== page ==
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William Wordsworth (1770-1850)

A selective list of online literary criticism for the nineteenth-century English Romantic poet William Wordsworth, with links to reliable biographical and introductory material and signed, peer-reviewed, and scholarly literary criticism

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Introduction & Biography

"William Wordsworth." A short introduction to Wordsworth, with some of his most famous poems. Academy of American Poets.

"William Wordsworth: Biography," by Prof. Glenn Everett. Also "William Wordsworth," essays on Wordsworth's writing technique, themes, biography, and the historical background. The Victorian Web, ed. Prof. George P. Landow.

"William Wordsworth." A biographical introduction to Wordsworth, includes samples of his poems. Poetry Foundation.

Williams, John R. "William Wordsworth." Literary Encyclopedia. Eds. Profs. Robert Clark, Emory Elliott, Janet Todd. An introduction to Wordsworth, from a professionally-edited online service that provides original-content, signed literary criticism by experts in their field, and is available to individuals for a reasonably-priced subscription [subscription service].

Lucy Poems Literary Criticism

Hall, Spencer. "Wordsworth's Lucy Poems: Context and Meaning." Studies in Romanticism 10, 3 (Summer, 1971), pp. 159-175 [free at jstor].

Jackson, H.J. "Lucy Revived." On the connections between Wordsworth's Lucy Poems and Lord Lyttelton's poems about Lucy Fortescue. Romanticism on the Net 13 (1999) [open access journal].

Matlak, Richard E. "Wordsworth's Lucy Poems in Psychobiographical Context." PMLA 93, 1 (Jan. 1978), pp. 46-65 [free at jstor].

Ferguson, Frances C. "The Lucy Poems: Wordsworth's Quest for a Poetic Object." ELH 40, 4 (Winter, 1973), pp. 532-548 [free at jstor].

Thomson, Douglass H. "Wordsworth's Lucy of 'Nutting.'" Studies in Romanticism 18, 2 (Summer, 1979), pp. 287-298 [free at jstor].

Literary Criticism, Open Access Journals

Allen, Stuart. "Metropolitan Wordsworth: Allegory as Affirmation and Critique in The Prelude." Allen contends that the use of allegory in The Prelude enables Wordsworth both to convey the alienating character of the city and to explore London's affective and imaginative potential. Romanticism on the Net 40 (2005).

Anderson, Robert. "'Enjoyments, of a more exquisite nature': Wordsworth and Commodity Culture." Anderson investigates Wordsworth's attitudes towards the consumerism, industrialism, and materialism that was emerging in England at the turn of the nineteenth-century through an examination of "The Ruined Cottage" and the Preface to Lyrical Ballads. Romanticism on the Net 26 (2002).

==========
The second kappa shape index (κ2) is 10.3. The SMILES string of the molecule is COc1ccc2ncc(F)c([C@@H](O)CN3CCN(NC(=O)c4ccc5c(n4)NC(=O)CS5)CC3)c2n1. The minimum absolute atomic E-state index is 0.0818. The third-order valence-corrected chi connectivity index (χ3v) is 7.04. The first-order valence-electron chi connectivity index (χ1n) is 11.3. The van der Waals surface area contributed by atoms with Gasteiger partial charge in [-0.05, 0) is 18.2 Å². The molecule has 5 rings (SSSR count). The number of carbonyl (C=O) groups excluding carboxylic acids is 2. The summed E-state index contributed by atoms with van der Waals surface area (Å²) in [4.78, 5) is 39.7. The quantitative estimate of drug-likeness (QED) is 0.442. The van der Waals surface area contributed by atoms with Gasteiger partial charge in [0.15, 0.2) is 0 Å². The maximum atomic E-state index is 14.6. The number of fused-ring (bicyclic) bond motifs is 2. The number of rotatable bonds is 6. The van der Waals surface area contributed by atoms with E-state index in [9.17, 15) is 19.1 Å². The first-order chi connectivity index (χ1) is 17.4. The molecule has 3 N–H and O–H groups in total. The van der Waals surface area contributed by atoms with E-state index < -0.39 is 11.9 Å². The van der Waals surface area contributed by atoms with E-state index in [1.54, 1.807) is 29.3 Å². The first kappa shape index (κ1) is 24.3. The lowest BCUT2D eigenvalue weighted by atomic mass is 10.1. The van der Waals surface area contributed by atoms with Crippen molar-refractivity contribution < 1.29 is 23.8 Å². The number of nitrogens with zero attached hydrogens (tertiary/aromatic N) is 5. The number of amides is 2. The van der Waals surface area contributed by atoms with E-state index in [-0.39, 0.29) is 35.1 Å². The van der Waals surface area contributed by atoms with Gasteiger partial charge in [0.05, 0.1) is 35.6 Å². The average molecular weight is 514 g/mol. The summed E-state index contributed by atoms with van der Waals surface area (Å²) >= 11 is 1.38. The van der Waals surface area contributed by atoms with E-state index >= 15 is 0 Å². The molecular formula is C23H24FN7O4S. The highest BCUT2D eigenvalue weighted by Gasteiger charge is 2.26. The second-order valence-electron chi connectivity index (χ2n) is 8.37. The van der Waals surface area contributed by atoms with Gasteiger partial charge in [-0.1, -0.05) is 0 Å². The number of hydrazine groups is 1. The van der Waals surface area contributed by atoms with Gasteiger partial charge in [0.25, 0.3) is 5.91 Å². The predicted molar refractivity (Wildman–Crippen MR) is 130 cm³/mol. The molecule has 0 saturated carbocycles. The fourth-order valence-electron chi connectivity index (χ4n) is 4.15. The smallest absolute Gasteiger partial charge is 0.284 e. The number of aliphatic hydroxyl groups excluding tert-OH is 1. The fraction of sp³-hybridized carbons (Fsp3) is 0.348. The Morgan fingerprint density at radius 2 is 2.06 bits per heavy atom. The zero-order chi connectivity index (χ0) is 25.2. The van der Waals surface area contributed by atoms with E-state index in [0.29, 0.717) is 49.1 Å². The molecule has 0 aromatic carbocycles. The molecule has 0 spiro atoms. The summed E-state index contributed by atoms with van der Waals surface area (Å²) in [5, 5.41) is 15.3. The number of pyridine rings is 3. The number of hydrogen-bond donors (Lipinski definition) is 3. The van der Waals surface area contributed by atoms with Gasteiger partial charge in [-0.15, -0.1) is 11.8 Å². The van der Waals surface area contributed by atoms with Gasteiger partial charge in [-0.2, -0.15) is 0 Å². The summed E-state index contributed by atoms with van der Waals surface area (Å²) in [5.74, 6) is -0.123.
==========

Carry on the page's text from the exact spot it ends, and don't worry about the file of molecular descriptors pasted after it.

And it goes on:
Bainbridge, Simon. "'Was it for this [. . .]?': The Poetic Histories of Southey and Wordsworth." Contrasts the ways Robert Southey and Wordsworth responded to the war with France, and how that military conflict played a major role in shaping their poetic identities; shows similarities in Southey's "History" and Wordsworth's The Prelude as both redefine poetry as a manly pursuit after its increasing feminization in the final decades of the eighteenth century. Romanticism on the Net 32-33 (2003).

Burkett, Andrew. "Wordsworthian Chance." Writes Burkett, "First-generation Romantic poets generally hold a deeply rooted faith in the notion of the limitless nature of possibility, and in reaction to Enlightenment determinism, several of these poets strive for an understanding and representation of nature that is divorced from Enlightenment notions of causality. This essay specifically explores William Wordsworth's poetic denunciation of such deterministic accounts of causality through an investigation of [The Prelude]." Romanticism and Victorianism on the Net 54 (2009).

Chandler, David. "'One Consciousness', Historical Criticism and the Romantic Canon." Award-winning article covers New Historicist views of Wordsworth's centrality in the Romantic tradition. Romanticism on the Net 17 (2000).

Chandler, David. "Wordsworth's 'Are There no Groans?': Source, Meaning, Significance." Chandler discusses a previously unpublished Wordsworth fragment in the Cornell edition of Lyrical Ballads. Romanticism on the Net 14 (1999).

Chandler, David. "Vagrancy Smoked Out: Wordsworth 'betwixt Severn and Wye.'" On a possible allusion in "Tintern Abbey." Romanticism on the Net 11 (1998).